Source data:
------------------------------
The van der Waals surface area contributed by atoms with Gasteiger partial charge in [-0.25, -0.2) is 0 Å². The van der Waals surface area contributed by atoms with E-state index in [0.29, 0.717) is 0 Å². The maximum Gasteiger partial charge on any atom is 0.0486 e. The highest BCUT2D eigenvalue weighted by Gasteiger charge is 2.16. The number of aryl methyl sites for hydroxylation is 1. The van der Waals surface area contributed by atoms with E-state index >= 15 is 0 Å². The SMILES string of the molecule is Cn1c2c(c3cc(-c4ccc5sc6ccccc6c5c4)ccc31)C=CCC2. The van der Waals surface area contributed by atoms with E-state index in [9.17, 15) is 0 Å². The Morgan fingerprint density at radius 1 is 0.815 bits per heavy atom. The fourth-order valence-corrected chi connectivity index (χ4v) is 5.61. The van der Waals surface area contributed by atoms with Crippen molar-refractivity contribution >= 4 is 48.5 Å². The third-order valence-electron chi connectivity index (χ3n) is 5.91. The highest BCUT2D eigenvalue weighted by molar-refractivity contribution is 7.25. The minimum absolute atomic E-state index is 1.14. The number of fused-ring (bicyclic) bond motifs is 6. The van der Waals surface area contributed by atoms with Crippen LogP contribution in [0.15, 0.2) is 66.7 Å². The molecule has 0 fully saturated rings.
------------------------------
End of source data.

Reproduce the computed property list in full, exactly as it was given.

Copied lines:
The van der Waals surface area contributed by atoms with Gasteiger partial charge in [-0.25, -0.2) is 0 Å². The van der Waals surface area contributed by atoms with E-state index in [0.29, 0.717) is 0 Å². The maximum Gasteiger partial charge on any atom is 0.0486 e. The highest BCUT2D eigenvalue weighted by Gasteiger charge is 2.16. The number of aryl methyl sites for hydroxylation is 1. The van der Waals surface area contributed by atoms with E-state index >= 15 is 0 Å². The SMILES string of the molecule is Cn1c2c(c3cc(-c4ccc5sc6ccccc6c5c4)ccc31)C=CCC2. The van der Waals surface area contributed by atoms with E-state index in [9.17, 15) is 0 Å². The Morgan fingerprint density at radius 1 is 0.815 bits per heavy atom. The fourth-order valence-corrected chi connectivity index (χ4v) is 5.61. The van der Waals surface area contributed by atoms with Crippen molar-refractivity contribution >= 4 is 48.5 Å². The third-order valence-electron chi connectivity index (χ3n) is 5.91. The highest BCUT2D eigenvalue weighted by molar-refractivity contribution is 7.25. The minimum absolute atomic E-state index is 1.14. The number of fused-ring (bicyclic) bond motifs is 6. The van der Waals surface area contributed by atoms with Crippen LogP contribution in [0.15, 0.2) is 66.7 Å². The molecule has 0 fully saturated rings.